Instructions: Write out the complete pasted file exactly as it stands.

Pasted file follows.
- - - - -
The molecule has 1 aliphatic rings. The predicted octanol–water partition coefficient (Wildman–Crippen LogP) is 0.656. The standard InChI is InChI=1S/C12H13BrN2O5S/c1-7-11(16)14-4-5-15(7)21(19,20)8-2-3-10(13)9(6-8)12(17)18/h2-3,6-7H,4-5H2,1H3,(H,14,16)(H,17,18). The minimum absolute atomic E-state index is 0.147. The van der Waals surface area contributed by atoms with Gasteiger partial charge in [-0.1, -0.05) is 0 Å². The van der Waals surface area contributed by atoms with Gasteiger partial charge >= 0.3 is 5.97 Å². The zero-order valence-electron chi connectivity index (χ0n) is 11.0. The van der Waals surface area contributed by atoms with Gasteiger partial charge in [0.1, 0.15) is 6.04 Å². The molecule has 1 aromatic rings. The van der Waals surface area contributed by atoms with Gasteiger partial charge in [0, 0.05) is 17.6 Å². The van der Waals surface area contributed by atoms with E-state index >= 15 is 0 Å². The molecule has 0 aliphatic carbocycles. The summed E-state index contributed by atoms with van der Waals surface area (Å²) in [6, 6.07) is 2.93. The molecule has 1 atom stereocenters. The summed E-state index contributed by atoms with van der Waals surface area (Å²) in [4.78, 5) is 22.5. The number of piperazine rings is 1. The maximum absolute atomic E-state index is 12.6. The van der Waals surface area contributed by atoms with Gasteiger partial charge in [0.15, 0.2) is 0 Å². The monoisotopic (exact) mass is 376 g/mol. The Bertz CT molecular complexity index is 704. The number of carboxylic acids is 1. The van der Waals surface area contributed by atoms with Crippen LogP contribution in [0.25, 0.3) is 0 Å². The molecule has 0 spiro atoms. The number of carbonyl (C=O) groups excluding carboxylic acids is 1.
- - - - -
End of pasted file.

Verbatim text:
The molecule has 1 aliphatic rings. The predicted octanol–water partition coefficient (Wildman–Crippen LogP) is 0.656. The standard InChI is InChI=1S/C12H13BrN2O5S/c1-7-11(16)14-4-5-15(7)21(19,20)8-2-3-10(13)9(6-8)12(17)18/h2-3,6-7H,4-5H2,1H3,(H,14,16)(H,17,18). The minimum absolute atomic E-state index is 0.147. The van der Waals surface area contributed by atoms with Gasteiger partial charge in [-0.1, -0.05) is 0 Å². The van der Waals surface area contributed by atoms with Gasteiger partial charge >= 0.3 is 5.97 Å². The zero-order valence-electron chi connectivity index (χ0n) is 11.0. The van der Waals surface area contributed by atoms with Gasteiger partial charge in [0.1, 0.15) is 6.04 Å². The molecule has 1 aromatic rings. The van der Waals surface area contributed by atoms with Gasteiger partial charge in [0, 0.05) is 17.6 Å². The van der Waals surface area contributed by atoms with E-state index >= 15 is 0 Å². The molecule has 0 aliphatic carbocycles. The summed E-state index contributed by atoms with van der Waals surface area (Å²) in [6, 6.07) is 2.93. The molecule has 1 atom stereocenters. The summed E-state index contributed by atoms with van der Waals surface area (Å²) in [4.78, 5) is 22.5. The number of piperazine rings is 1. The maximum absolute atomic E-state index is 12.6. The van der Waals surface area contributed by atoms with Gasteiger partial charge in [0.15, 0.2) is 0 Å². The monoisotopic (exact) mass is 376 g/mol. The Bertz CT molecular complexity index is 704. The number of carboxylic acids is 1. The van der Waals surface area contributed by atoms with Crippen LogP contribution in [0.25, 0.3) is 0 Å². The molecule has 0 spiro atoms. The number of carbonyl (C=O) groups excluding carboxylic acids is 1.